Gmail is about to become a lot more useful. Last week, Google announced that it has improved its email property—which boasts over a billion monthly active users—by making it far more dynamic and interactive than ever before.
Compared to other web-based experiences, said Gmail product manager Aakash Sahney in the announcement blog post, “email has largely stayed the same—with static messages that eventually go out of date or merely serve as springboards to accomplish more complex tasks.”
We’ve all been there: You get an email invitation to RSVP to an event and, rather than taking care of it within the email itself, you have to navigate to another website and fill out a form there. Not anymore. Thanks to the new, dynamic interface, you’ll be able to accept meeting invitations, complete forms, browse products, respond to Google doc comments, book hotel rooms, and more—all within Gmail.
Business owners and digital marketers alike should certainly feel excited about this. In the past, it’s been all too easy to suffer low engagement across your email marketing campaigns due to the static nature of the messages and the frustration that your contacts may have felt when trying to complete simple tasks.
Let’s say you run a local gym, for example. Previously, when you’ve asked your email contacts to fill out the sign-up form for a new exercise class, you’ve probably lost interested participants simply because they didn’t feel like clicking through to your website. Now, as long as you’re a G Suite customer, you’ll be able to drive more conversions with the help of dynamic, interactive Gmail templates.
Great news for social media marketers who (wisely) incorporate engagement with users into their strategies: Instagram has announced that polls are coming to Stories ads.
Instagram Stories are insanely popular, and a lot of businesses have been using interactive elements—polls, hashtags, mentions—in their organic Stories posts for some time now. It’s a smart tactic—and for more than one reason.
Using a Stories poll to directly ask your followers for their input on your product is a fantastic way to inform the path your business takes going forward. By no means is this a new idea—solving for the customer should be the primary reason you’re in business, after all. A Stories poll enables you to glean those valuable, customer-minded insights in fun, informal way.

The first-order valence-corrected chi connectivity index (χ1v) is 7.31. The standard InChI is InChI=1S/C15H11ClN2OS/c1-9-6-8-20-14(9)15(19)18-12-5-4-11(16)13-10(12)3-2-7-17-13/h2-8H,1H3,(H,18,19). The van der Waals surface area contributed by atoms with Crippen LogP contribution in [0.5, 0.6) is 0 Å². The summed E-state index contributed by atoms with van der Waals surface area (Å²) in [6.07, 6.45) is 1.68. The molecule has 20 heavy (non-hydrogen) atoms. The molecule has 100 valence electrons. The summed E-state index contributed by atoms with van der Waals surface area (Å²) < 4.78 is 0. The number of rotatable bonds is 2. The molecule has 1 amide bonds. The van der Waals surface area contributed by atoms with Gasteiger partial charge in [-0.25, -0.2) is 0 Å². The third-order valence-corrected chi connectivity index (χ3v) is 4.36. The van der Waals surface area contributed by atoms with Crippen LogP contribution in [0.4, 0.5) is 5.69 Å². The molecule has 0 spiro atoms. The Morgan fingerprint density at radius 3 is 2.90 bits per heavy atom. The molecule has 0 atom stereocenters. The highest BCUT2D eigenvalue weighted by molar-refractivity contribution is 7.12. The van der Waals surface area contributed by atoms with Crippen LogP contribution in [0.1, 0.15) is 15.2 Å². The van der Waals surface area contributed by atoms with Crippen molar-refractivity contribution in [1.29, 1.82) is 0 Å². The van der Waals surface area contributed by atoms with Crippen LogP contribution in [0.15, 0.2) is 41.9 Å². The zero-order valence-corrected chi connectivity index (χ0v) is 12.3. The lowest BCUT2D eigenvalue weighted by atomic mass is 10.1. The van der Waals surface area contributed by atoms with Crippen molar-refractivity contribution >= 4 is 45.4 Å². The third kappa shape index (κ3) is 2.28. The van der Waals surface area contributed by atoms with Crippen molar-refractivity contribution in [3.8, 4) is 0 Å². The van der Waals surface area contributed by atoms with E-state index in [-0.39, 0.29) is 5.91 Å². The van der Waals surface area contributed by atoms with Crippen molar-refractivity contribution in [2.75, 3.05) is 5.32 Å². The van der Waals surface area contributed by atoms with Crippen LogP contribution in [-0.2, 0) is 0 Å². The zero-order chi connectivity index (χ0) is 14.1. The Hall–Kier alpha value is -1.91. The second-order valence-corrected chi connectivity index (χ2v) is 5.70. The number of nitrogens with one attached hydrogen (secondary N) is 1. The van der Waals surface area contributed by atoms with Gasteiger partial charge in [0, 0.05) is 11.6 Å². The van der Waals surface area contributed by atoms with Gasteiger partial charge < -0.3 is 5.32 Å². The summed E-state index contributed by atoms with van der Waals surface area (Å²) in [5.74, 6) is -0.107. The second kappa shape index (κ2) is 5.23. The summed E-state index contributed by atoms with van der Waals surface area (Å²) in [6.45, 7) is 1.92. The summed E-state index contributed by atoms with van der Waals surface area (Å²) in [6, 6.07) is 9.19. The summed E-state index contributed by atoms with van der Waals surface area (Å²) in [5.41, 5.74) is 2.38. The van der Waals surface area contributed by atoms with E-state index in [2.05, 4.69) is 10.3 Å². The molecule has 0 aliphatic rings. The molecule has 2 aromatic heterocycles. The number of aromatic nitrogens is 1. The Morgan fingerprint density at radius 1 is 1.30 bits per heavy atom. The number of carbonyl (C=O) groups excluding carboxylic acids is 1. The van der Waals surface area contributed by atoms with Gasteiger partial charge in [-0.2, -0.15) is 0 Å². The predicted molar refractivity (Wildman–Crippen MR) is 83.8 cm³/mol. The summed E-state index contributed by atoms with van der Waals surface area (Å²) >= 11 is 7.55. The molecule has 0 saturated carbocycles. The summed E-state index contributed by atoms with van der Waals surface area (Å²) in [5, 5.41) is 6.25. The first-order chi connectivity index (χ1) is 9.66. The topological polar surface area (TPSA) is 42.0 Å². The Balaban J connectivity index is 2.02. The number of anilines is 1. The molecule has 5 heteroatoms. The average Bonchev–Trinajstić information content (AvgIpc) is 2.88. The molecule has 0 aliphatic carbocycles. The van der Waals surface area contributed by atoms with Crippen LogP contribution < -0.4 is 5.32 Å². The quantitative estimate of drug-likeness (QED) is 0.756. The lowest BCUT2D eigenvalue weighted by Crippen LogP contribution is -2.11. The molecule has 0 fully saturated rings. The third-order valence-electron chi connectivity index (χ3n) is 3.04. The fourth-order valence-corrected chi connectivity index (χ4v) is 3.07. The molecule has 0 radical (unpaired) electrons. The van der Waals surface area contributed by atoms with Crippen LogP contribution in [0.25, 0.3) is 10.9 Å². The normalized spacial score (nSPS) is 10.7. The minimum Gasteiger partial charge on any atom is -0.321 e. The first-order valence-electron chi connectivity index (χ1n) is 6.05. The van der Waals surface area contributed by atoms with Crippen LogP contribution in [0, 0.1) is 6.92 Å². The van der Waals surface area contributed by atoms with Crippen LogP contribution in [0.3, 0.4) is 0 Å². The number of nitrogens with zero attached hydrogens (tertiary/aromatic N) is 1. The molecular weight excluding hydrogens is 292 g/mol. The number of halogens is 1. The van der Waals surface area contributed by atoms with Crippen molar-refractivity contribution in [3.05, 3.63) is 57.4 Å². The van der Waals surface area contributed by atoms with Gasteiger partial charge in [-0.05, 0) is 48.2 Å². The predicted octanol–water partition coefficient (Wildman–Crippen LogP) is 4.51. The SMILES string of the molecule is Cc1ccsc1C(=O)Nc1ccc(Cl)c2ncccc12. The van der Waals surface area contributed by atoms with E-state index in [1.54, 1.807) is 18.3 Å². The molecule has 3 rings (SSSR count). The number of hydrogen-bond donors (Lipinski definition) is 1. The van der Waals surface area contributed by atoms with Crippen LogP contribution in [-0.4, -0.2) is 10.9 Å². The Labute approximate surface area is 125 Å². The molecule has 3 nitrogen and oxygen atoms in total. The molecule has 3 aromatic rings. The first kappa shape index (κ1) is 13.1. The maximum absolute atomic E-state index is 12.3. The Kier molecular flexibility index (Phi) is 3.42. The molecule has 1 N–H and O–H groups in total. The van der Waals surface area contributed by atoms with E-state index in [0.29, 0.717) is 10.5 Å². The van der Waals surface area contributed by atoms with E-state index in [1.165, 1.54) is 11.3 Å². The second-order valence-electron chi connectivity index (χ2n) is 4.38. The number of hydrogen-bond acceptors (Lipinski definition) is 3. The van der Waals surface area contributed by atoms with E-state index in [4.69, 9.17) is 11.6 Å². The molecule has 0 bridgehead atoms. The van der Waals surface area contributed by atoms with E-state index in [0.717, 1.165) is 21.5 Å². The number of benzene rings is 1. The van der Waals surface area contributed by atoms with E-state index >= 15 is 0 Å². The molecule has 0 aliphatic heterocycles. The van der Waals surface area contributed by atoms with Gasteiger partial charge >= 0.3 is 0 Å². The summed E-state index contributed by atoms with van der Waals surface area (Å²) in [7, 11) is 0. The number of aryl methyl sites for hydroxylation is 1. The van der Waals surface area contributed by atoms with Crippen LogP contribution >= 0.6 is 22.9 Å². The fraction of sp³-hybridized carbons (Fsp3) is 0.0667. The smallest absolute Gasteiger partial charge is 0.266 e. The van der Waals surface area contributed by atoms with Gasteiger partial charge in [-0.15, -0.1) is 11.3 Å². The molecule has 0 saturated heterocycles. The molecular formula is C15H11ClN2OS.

Tangentially, fielding customers’ opinions through a Stories poll shows them that you care. You’re giving them an opportunity to influence the development of your product according to their pain points, needs, and concerns. There’s no doubt that they appreciate that.
Anyway, back to the news at hand. With the extension of polls to Stories ads, you can now field opinions not only from your followers, but from Instagram users at large.
Let’s say you’re the in-house social media manager for a coffee house in Boston. In the past, you’ve used organic Stories polls to get your followers’ opinions on ideas for new espresso drinks. Now, by incorporating polls into your paid Stories, you can field responses from other users who may be interested in your shop. By creating a custom audience based on users who’ve visited your website or creating a lookalike audience based on users who’ve signed up for your weekly newsletter, you can reach new audiences with your interactive Stories ads while feeling confident that you’re engaging relevant users.
CNBC has reported that Amazon is no longer allowing vendors to promote products that ultimately yield losses for Amazon.
Whereas an Amazon seller is a third-party business that sells its products directly to consumers through Amazon’s platform, an Amazon vendor is a third-party business that sells its products to Amazon for resale to consumers. Of course, Amazon aims to resell products at a profit. However, due to packing and shipping costs, Amazon sometimes loses money in the process of buying from vendors and reselling to consumers.
Aw. Poor Jeff!
The company’s logic, it appears, is that no longer allowing certain vendors to promote their unprofitable products will force those vendors to sell to Amazon at lower prices.
This decision, which CNBC was able to make public thanks to emails sent to certain vendors, indicates the lengths Amazon is willing to go to if it means a better bottom line at the end of the quarter. Apparently, they calculate that the money they’ll lose by blocking vendors from running paid promotions is less than the money they’ll gain by pressuring vendors to sell to them at lower prices.
Please read our Comment Policy before commenting.